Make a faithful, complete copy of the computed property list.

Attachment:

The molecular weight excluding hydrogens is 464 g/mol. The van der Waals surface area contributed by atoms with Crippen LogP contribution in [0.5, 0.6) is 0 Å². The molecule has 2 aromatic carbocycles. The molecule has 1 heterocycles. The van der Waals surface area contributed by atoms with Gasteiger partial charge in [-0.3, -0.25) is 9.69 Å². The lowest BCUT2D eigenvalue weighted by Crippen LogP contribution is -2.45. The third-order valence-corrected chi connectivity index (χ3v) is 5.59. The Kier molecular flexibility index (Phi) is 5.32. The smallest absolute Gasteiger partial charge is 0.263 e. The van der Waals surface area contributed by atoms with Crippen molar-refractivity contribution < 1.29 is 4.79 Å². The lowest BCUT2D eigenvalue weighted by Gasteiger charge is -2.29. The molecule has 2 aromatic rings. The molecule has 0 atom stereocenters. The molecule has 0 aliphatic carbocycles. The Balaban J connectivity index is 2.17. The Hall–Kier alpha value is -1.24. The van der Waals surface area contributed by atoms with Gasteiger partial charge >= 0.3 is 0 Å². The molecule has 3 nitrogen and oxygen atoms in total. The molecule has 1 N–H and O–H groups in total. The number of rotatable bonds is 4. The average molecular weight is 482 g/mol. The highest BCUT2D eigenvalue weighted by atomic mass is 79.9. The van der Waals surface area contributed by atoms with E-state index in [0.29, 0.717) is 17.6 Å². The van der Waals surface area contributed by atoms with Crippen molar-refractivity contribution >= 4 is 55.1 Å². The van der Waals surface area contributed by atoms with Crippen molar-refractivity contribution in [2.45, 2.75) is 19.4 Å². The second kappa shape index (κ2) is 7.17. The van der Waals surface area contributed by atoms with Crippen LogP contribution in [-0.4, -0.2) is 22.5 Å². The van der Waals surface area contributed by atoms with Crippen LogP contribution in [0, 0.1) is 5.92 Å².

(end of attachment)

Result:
The molecular weight excluding hydrogens is 464 g/mol. The van der Waals surface area contributed by atoms with Crippen LogP contribution in [0.5, 0.6) is 0 Å². The molecule has 2 aromatic carbocycles. The molecule has 1 heterocycles. The van der Waals surface area contributed by atoms with Gasteiger partial charge in [-0.3, -0.25) is 9.69 Å². The lowest BCUT2D eigenvalue weighted by Crippen LogP contribution is -2.45. The third-order valence-corrected chi connectivity index (χ3v) is 5.59. The Kier molecular flexibility index (Phi) is 5.32. The smallest absolute Gasteiger partial charge is 0.263 e. The van der Waals surface area contributed by atoms with Crippen molar-refractivity contribution < 1.29 is 4.79 Å². The lowest BCUT2D eigenvalue weighted by Gasteiger charge is -2.29. The molecule has 2 aromatic rings. The molecule has 0 atom stereocenters. The molecule has 0 aliphatic carbocycles. The Balaban J connectivity index is 2.17. The Hall–Kier alpha value is -1.24. The van der Waals surface area contributed by atoms with Gasteiger partial charge >= 0.3 is 0 Å². The molecule has 3 nitrogen and oxygen atoms in total. The molecule has 1 N–H and O–H groups in total. The number of rotatable bonds is 4. The average molecular weight is 482 g/mol. The highest BCUT2D eigenvalue weighted by atomic mass is 79.9. The van der Waals surface area contributed by atoms with E-state index in [0.29, 0.717) is 17.6 Å². The van der Waals surface area contributed by atoms with Crippen molar-refractivity contribution >= 4 is 55.1 Å². The van der Waals surface area contributed by atoms with Crippen molar-refractivity contribution in [2.45, 2.75) is 19.4 Å². The second kappa shape index (κ2) is 7.17. The van der Waals surface area contributed by atoms with Crippen LogP contribution in [-0.4, -0.2) is 22.5 Å². The van der Waals surface area contributed by atoms with Crippen LogP contribution in [0, 0.1) is 5.92 Å².